I had had nothing but great weather up to this point, and when I left the hotel the sky was so blue I didn't think for a minute of taking an umbrella or hat. In fact it was so warm that I wore a short-sleeved shirt. During the bus tour the weather worsened, clouded up, got a good bit colder, and it began to rain lightly. When we were returned to Piazza Duomo from the less than illuminating bus tour I found myself stuck, but several men, in fact a frightening amount of them, came to my and other tourists' rescue, running out into the square aggressively selling the ugliest, flimsiest umbrellas imaginable (echoes of my experience at the rail station). I bought one from the least aggressive fellow for 5 Euros - a wretched looking brolly of blue plaid. It only had to last me the walk back to the hotel and it did, barely.
But in my haste to get out of the rain I had completely forgotten to eat, and around the hotel there were a few cafes open, but with only the most grotesque looking tiny pizzas to eat -- lots of gelato and outrageous sweetcakes, but nothing that would satisfy me. So I determined to fast, and successfully did so! At about 7 pm I thought I might go out in search of food, but it was dark, the area WAS spooky and I'd not seen anything resembling a proper restaurant in the neighborhood, so I decided I could wait until morning, and I did.
The next day, my last in Sicily, was when I could have tried to get to Etna or Taormina, but instead gave up, or gave out, not certain which, and decided that I should give Catania another chance. While I'm sorry that I missed both of the above places, and while I'm fairly certain that, much as I liked Siracusa I will not return to Sicily, I had a rather nice last day in Catania.
|On the outskirts of the fish market are|
stand after stand of vegetables and meats
that seem to go on forever
|Looking down into one|
of the alleys of the Pescheria
The photos I have do not do it justice, but I had been warned to not look too touristy in that wild melee of fish, meat and veggy stands and sales people shouting at bickering customers, as it was pickpocket heaven, so I was maybe a bit too careful going through it. A confession: I do not think I could live well on even such a beautiful island, because I am not the type to throw myself in and fight for my dinner, haggling and insisting only on the perfect cut of swordfish or beef steak. These people seemed to revel in it, while I was exhausted just observing it. But it was something to see!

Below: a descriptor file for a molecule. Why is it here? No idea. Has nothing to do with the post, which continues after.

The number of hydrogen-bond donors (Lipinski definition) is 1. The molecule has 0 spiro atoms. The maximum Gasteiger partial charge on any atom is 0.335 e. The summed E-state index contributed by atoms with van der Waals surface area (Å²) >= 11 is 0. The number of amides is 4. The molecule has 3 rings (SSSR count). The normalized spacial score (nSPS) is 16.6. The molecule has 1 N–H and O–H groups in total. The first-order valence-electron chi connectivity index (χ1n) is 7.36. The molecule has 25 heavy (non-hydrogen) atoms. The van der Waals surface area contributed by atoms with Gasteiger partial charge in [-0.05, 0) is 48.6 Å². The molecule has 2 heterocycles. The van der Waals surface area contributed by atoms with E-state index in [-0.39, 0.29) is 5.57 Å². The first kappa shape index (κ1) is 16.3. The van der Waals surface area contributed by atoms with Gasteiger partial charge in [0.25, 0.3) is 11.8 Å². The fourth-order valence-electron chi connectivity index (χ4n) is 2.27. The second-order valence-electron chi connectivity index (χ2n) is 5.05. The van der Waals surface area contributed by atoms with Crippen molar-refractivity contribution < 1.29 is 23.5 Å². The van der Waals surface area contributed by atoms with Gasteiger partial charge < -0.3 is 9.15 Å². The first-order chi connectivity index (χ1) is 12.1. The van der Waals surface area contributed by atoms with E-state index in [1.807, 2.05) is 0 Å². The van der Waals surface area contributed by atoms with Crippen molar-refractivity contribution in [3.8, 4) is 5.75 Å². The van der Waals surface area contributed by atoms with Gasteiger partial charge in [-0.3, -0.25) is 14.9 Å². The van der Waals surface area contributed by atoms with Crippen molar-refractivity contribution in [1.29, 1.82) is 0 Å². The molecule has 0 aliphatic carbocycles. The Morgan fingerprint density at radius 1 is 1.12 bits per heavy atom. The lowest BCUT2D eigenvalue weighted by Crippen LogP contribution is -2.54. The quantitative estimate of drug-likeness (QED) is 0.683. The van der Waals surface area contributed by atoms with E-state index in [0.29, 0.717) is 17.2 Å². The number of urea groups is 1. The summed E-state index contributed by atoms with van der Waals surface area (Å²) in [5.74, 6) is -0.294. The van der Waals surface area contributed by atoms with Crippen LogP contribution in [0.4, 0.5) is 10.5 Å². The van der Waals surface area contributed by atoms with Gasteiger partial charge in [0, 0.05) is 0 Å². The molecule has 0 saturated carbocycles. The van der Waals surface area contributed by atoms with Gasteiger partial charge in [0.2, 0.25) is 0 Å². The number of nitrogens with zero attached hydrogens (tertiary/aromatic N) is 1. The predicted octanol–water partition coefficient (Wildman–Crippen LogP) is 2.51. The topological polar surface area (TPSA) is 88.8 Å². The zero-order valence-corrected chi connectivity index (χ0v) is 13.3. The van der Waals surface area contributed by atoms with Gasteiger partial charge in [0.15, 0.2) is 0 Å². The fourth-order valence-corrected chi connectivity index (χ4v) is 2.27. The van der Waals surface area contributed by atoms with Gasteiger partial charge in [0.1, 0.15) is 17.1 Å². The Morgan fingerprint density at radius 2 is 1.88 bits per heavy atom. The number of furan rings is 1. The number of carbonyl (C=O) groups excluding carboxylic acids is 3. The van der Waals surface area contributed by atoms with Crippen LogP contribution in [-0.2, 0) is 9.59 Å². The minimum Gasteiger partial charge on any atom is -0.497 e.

I spent most of my time that day at the Teatro Romano and Odeon. If you do not know about it you'd never find it, as it sits behind buildings on the Via Vittore Emmanuele, but once you find the entrance you're in for a treat - if you're a nerdy theatre historian like Dottore Gianni at any rate, having seen this hidden gem your day could have been considered at least a somewhat successful one.
|Teatro Romano again|
|Rigatoni alla Norma|
And that ended my trip to Sicilia! In the story of Jack vs the Volcano, Jack had clearly lost, and though I had wanted to see Taormina ever since I played Deeley in Harold Pinter's Old Times - there's a line in the play about it, and I loved saying it - first time I'd ever heard of the place - I obviously did not get there. Too bad, and not a perfect trip. But in this tale of two cities Siracusa, or Ortigia at least, had been wonderful, and Catania, despite some disappointments, was a nice surprise. I hope you've enjoyed reading about it!
|I somehow forgot to have cannoli while in Sicily -|
this one at the airport on the way home more than made up for it